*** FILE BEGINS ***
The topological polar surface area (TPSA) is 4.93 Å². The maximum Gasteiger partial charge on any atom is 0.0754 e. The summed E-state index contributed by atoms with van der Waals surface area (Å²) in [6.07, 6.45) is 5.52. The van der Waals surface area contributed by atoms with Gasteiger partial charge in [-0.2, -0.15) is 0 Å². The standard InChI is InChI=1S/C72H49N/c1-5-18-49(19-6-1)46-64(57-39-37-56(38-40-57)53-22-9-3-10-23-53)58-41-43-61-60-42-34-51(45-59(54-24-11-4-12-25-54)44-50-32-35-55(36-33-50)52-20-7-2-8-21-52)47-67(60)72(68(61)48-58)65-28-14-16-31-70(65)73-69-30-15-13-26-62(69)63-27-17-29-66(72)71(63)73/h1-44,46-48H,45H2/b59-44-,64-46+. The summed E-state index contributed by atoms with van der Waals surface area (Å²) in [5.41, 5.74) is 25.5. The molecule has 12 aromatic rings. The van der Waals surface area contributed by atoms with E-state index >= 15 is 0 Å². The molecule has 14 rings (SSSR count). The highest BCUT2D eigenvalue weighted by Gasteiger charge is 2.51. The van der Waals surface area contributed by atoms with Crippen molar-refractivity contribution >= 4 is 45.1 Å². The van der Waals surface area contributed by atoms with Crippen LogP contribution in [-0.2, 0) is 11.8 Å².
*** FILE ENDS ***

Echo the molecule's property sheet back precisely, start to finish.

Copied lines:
The topological polar surface area (TPSA) is 4.93 Å². The maximum Gasteiger partial charge on any atom is 0.0754 e. The summed E-state index contributed by atoms with van der Waals surface area (Å²) in [6.07, 6.45) is 5.52. The van der Waals surface area contributed by atoms with Gasteiger partial charge in [-0.2, -0.15) is 0 Å². The standard InChI is InChI=1S/C72H49N/c1-5-18-49(19-6-1)46-64(57-39-37-56(38-40-57)53-22-9-3-10-23-53)58-41-43-61-60-42-34-51(45-59(54-24-11-4-12-25-54)44-50-32-35-55(36-33-50)52-20-7-2-8-21-52)47-67(60)72(68(61)48-58)65-28-14-16-31-70(65)73-69-30-15-13-26-62(69)63-27-17-29-66(72)71(63)73/h1-44,46-48H,45H2/b59-44-,64-46+. The summed E-state index contributed by atoms with van der Waals surface area (Å²) in [5.41, 5.74) is 25.5. The molecule has 12 aromatic rings. The van der Waals surface area contributed by atoms with E-state index >= 15 is 0 Å². The molecule has 14 rings (SSSR count). The highest BCUT2D eigenvalue weighted by Gasteiger charge is 2.51. The van der Waals surface area contributed by atoms with Crippen molar-refractivity contribution >= 4 is 45.1 Å². The van der Waals surface area contributed by atoms with Crippen LogP contribution in [-0.2, 0) is 11.8 Å².